- 3 min read

No-Ball Museum

Museum of Japanese baseball at Botchan Stadium

There are many good reasons to go and visit Matsuyama’s Chuo Koen. This Central Park has a fantastic martial arts hall—the Ehime Prefectural Budokan, a swimming pool complex—Aqua Palette, and a professional baseball ground—Botchan Stadium. It’s right next to a train station, and it has free parking, so it’s easy to get to.

Another reason to visit is this—Botchan Stadium is home to the No-Ball Museum, a rather delightful collection of Japanese baseball exhibits, both recent and historical. “No-Ball” is certainly an odd name. Translated into Japanese, baseball becomes yakyu, and another reading for the character ya, meaning ‘field’, is no. So it’s ‘field ball’. You see? No, I didn’t think so.

Putting the tangled issue of names aside, the museum is housed in two little buildings on either side of the entrance to the stadium. The one on the right charts the history of the game in Japan from the Meiji Period, when the haiku master Masaoka Shiki championed the sport in Matsuyama. Shiki wrote a guide to baseball, translating the various terminology involved. Unfortunately the museum promotes the pernicious myth that baseball started in Cooperstown, America, despite the fact that Stephen Jay Gould has demonstrated that it began as one of several stick and ball games in England. Gould knows all about evolution, so he should be trusted. I must talk to the management about this matter.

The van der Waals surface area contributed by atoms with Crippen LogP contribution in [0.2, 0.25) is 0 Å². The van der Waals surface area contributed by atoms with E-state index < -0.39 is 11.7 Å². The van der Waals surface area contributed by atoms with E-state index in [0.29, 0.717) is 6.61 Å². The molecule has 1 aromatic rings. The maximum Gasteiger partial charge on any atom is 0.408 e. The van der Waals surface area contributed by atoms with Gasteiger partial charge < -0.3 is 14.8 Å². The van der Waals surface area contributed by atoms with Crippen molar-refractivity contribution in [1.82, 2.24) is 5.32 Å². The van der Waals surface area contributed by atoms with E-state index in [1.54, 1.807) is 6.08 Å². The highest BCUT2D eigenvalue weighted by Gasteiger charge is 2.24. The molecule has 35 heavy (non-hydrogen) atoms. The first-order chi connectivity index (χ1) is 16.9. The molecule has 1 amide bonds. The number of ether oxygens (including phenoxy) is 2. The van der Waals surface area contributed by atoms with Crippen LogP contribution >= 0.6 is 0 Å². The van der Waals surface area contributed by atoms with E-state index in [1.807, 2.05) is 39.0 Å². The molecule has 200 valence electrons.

There’s a small selection of attractive and interesting memorabilia from Japanese baseball spanning a whole century, including photos, magazines, trophies, medals and videos. Women’s baseball is not overlooked either. For someone with an interest in design, the intersection of a western sport with an Asian culture is quite fascinating. Who knew that the spirit of baseball was actually a dragon?

The other part of the museum has a lot of uniforms and gloves from well known Japanese players, including Ichiro and Matsui. There are handprints in metal too. These guys have big hands. There are some jolly games for children and foolish parents, including an opportunity to pitch 12 balls at an unreasonably small numbered grid for 100 yen.

For the sake of full disclosure, I should confess that I actually hate baseball, and the intrusion of Japanese baseball in my life via television and other media really grates on my nerves. Nevertheless, I enjoyed visiting the No-Ball Museum and I’m sure it must be quite a treat for someone who actually likes baseball. Entry is free, another bonus.

Was this article helpful?
Help us improve the site
Give Feedback

Leave a comment

Thank you for your support!

Your feedback has been sent.